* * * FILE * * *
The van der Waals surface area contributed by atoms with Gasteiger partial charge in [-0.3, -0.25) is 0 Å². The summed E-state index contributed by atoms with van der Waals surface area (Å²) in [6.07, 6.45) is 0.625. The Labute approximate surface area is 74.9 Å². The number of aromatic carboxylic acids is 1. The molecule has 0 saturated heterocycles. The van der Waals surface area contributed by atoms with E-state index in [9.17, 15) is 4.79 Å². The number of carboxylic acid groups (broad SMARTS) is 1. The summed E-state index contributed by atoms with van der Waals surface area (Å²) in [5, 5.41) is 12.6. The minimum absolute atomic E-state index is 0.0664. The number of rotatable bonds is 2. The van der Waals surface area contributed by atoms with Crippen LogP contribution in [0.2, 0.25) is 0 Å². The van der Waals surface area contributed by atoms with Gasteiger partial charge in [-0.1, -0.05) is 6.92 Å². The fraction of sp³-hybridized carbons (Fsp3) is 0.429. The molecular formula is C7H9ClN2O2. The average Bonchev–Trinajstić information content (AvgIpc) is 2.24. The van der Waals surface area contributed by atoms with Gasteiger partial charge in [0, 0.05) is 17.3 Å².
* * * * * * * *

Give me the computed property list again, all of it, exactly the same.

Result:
The van der Waals surface area contributed by atoms with Gasteiger partial charge in [-0.3, -0.25) is 0 Å². The summed E-state index contributed by atoms with van der Waals surface area (Å²) in [6.07, 6.45) is 0.625. The Labute approximate surface area is 74.9 Å². The number of aromatic carboxylic acids is 1. The molecule has 0 saturated heterocycles. The van der Waals surface area contributed by atoms with E-state index in [9.17, 15) is 4.79 Å². The number of carboxylic acid groups (broad SMARTS) is 1. The summed E-state index contributed by atoms with van der Waals surface area (Å²) in [5, 5.41) is 12.6. The minimum absolute atomic E-state index is 0.0664. The number of rotatable bonds is 2. The van der Waals surface area contributed by atoms with Crippen LogP contribution in [0.2, 0.25) is 0 Å². The van der Waals surface area contributed by atoms with Gasteiger partial charge in [-0.1, -0.05) is 6.92 Å². The fraction of sp³-hybridized carbons (Fsp3) is 0.429. The molecular formula is C7H9ClN2O2. The average Bonchev–Trinajstić information content (AvgIpc) is 2.24. The van der Waals surface area contributed by atoms with Gasteiger partial charge in [0, 0.05) is 17.3 Å².